Prologue: Clearly a continuation of the epilogue from last issue, we have Dick retrieving Bruce's corpse. I'll try to clarify some popular questions here: 1. Why is Bruce still wearing his Bat-costume? Easy - to Dick Grayson, it's evidence. That being said, Black Hand DID remove the skull from that corpse, did he not? Yes, so they must have recollected the whole thing. Other than that? Lots of questions about the timeline. When does this happen in regards to Blackest Night? In regards to Red Hood? Morrison seems content not to worry about it, but I will.

Timeline: Robin is fine in Blackest Night: Batman, but in Red Hood he's shot in the spine by Flamingo. And his spine is still fucked here. Therefore, logic dictates that Morrison's "Day after Blackest Night" comment is more like "The week after Blackest Night". It goes Blackest Night then Revenge of the Red Hood then Blackest Knight. Got that? Let's not worry about how Tony Daniel's book ties in since Robin is fine in Batman: Life After Death, Black Mask is still in charge, but Penguin is rebelling, yet in Revenge of the Red Hood Penguin works for Black Mask. I take it Tony's arc is either after all of this a few weeks, or else Penguin's rebellion is going to fail. We'll see. Let's just throw some events up.

1. Batman R.I.P.
2. Final Crisis
3. Last Rites
4. Battle for the Cowl
5. Batman Reborn
6. Blackest Night: Batman
7. Revenge of the Red Hood
8. Blackest Knight

Dig? It's not hard to realize that frankly there's only a few months between Final Crisis and Blackest Night. Body in the vault is considered "evidence". Good? Works for me.

London: Batman & Squire.
This stuff is rife with references for London and British readers to recognize, but a lot of it is pretty widely known landmarks, and an avid James Bond or Guy Ritchie film fan will know most of it. The ferris wheel is "The Wheel" on the River Thames. Big tourist attraction. It often rains in the U.K. and we see TONS of umbrellas this issue. Makes you wonder why Penguin doesn't migrate to England, he'd do well there.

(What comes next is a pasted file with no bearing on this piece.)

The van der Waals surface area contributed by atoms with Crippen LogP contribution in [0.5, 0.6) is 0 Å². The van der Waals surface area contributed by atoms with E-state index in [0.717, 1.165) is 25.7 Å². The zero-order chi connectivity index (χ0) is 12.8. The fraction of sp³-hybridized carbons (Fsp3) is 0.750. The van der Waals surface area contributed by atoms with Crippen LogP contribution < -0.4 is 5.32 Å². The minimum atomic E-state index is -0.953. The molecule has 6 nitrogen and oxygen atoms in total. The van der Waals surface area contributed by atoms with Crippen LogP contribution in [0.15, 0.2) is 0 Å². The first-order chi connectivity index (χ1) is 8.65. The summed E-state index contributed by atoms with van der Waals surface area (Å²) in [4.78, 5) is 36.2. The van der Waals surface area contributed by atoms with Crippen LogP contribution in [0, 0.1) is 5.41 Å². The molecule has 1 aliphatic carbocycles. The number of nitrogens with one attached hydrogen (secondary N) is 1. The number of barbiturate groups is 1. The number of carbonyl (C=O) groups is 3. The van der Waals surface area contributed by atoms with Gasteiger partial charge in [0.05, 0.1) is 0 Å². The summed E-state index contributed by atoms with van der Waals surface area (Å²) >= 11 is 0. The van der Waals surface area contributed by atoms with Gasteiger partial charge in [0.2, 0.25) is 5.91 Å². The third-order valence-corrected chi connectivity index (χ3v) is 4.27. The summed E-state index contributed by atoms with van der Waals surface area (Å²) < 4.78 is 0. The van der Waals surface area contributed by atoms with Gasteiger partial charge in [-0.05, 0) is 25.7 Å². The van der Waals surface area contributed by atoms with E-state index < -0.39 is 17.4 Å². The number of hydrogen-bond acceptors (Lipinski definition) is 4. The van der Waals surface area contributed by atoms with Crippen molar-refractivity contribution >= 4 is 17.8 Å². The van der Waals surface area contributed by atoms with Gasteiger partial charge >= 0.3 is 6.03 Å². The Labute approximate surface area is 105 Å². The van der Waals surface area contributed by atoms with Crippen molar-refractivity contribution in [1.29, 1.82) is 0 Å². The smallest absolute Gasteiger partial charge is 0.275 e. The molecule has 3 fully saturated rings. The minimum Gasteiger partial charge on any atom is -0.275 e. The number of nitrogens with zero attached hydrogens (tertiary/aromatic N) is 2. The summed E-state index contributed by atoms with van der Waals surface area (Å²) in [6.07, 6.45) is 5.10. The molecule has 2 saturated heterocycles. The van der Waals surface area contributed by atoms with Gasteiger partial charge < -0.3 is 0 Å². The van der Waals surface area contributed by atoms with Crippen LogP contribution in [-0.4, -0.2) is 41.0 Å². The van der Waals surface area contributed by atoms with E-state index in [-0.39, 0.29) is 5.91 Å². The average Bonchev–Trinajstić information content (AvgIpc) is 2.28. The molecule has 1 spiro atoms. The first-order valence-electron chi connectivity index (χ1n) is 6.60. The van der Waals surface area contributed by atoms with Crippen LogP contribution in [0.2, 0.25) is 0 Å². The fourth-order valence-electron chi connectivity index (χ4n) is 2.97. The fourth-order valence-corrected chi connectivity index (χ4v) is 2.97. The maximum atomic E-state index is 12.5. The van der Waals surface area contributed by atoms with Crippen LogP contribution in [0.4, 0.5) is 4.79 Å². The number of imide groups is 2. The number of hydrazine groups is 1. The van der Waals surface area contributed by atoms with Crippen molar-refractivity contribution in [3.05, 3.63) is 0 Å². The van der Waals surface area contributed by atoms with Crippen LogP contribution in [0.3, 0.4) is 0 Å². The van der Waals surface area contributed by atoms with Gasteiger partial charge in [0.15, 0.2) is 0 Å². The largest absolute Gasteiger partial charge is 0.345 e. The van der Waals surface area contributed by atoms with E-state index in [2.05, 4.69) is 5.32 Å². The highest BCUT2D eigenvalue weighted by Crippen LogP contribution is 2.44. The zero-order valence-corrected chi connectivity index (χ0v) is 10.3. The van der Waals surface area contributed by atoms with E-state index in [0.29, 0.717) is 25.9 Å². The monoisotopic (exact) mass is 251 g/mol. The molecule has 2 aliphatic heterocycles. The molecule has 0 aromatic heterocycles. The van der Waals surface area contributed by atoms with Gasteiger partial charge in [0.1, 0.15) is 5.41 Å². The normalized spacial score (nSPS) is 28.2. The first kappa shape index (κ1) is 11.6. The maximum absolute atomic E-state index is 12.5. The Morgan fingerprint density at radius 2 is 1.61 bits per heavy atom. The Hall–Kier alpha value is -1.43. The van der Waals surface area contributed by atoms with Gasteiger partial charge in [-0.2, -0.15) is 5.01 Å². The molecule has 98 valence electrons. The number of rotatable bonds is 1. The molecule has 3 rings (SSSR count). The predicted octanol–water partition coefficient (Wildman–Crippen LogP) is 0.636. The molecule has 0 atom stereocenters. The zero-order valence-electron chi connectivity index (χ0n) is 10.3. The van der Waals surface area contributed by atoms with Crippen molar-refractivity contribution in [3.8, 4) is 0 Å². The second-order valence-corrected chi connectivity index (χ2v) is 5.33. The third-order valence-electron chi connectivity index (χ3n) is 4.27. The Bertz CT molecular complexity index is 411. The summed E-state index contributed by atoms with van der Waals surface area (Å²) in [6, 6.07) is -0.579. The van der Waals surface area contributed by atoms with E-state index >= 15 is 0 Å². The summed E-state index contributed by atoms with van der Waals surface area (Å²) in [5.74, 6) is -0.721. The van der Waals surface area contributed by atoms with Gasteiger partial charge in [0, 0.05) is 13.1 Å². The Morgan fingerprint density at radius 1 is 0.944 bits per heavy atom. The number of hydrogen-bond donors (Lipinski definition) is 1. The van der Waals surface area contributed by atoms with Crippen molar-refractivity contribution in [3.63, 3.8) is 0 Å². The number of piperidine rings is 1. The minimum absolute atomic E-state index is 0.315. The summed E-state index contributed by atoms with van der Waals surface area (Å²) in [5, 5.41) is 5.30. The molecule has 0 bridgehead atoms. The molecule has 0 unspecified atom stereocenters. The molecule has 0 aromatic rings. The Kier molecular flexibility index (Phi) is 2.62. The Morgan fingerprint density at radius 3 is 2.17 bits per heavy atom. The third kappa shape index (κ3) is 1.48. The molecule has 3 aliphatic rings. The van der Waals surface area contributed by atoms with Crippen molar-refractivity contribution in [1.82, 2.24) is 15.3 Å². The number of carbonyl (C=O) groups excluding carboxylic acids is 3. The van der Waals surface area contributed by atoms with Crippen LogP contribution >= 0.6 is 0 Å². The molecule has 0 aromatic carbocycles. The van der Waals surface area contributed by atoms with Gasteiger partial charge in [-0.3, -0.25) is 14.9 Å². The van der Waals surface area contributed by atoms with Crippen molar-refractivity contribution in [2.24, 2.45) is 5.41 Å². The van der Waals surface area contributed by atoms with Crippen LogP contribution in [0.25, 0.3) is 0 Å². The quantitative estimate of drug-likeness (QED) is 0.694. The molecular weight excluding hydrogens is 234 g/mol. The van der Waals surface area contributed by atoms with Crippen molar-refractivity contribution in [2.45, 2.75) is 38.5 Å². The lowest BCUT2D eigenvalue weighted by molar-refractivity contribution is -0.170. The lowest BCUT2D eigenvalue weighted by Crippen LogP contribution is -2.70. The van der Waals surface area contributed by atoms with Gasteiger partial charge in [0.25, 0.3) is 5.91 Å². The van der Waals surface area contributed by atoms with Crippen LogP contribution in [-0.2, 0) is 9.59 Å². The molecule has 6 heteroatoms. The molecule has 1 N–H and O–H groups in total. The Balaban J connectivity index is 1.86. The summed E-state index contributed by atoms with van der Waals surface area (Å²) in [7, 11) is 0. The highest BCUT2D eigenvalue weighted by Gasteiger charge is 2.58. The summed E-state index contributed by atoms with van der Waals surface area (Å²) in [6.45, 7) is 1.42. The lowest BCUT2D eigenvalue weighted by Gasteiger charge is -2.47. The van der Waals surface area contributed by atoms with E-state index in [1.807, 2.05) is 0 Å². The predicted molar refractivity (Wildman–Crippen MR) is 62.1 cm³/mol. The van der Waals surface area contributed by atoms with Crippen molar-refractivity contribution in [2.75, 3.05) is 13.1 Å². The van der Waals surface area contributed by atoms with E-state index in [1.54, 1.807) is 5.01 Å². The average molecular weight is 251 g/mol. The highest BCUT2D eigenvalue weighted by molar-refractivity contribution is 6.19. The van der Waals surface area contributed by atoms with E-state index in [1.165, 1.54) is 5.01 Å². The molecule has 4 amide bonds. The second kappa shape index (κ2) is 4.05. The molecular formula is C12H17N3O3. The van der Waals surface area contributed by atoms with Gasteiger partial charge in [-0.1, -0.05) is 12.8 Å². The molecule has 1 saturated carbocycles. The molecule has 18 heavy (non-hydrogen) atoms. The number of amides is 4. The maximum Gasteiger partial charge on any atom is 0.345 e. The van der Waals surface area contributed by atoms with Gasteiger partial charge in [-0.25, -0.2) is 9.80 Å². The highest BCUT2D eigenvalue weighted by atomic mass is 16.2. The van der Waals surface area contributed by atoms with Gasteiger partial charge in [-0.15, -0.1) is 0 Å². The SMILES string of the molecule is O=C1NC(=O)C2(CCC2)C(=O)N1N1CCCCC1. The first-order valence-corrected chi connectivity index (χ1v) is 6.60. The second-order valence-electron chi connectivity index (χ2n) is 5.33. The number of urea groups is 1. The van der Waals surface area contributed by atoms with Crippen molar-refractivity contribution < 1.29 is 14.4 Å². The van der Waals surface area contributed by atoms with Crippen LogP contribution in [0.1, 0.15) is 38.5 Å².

Old King Coal is our first British villain. More on his family later. Squire's "Charging Steed" motorcycle (Knightcycle?) is a modern update, but the idea of a motorcycle stylized to be a horse dates back to the very first appearance of Knight & Squire - "The Batman and Robin of England", featuring Cyril and his dear dad. Other annotations will walk you through every sight and sound in West London depicted here. Suffice it to say, Batman races up the River Thames into West London (W1) to get to the Underground Station. I remember that long bridge from 007: The World is Not Enough ...

Dick Grayson's acrobatics make moving across a lot of urban space quite a breeze for him. Once more we see he's a more nimble Batman than Bruce. The hood King Coal's planning on bombing the London Underground with goes by Smooth Eddie English, A.K.A. The Pearly Prince, complete with cockney accent. More on the Pearly Court in a bit.

The Tower of London ...
Others have pointed out that the name of "England's Arkham", Basement 101 is likely a reference to George Orwell's 1984. Which in fact, could also be a nod to "V For Vendetta". Knowing Grant's habit of giving a nod, good or bad, to what Alan Moore has done before, it wouldn't surprise me, since Moore's "V" clearly owes a bit to 1984 itself!

I was content with the hilarity of an actual secret super-dungeon in the "tourist" dungeons of the Tower of London, and an actual role for the comic Justice League Europe character Beefeater, cameoing here and originally modeled after John Cleese. Others have noted, Beefeater was last seen as a pall bearer at Booster Gold's fake funeral in 52, of which Morrison was a co-writer. I wonder how long he's been thinking "When I take Batman to England, I'm using that guy!" As for the absurdly funny names of the British rogues gallery? More on that later! I'll note that the weird Metalek alien purports to be from "Galaxy X", and "X" is a recurring thing this issue, with Bruce's body being designated "Shipment X", and indeed, a bit of an "X Marks the Spot" plot.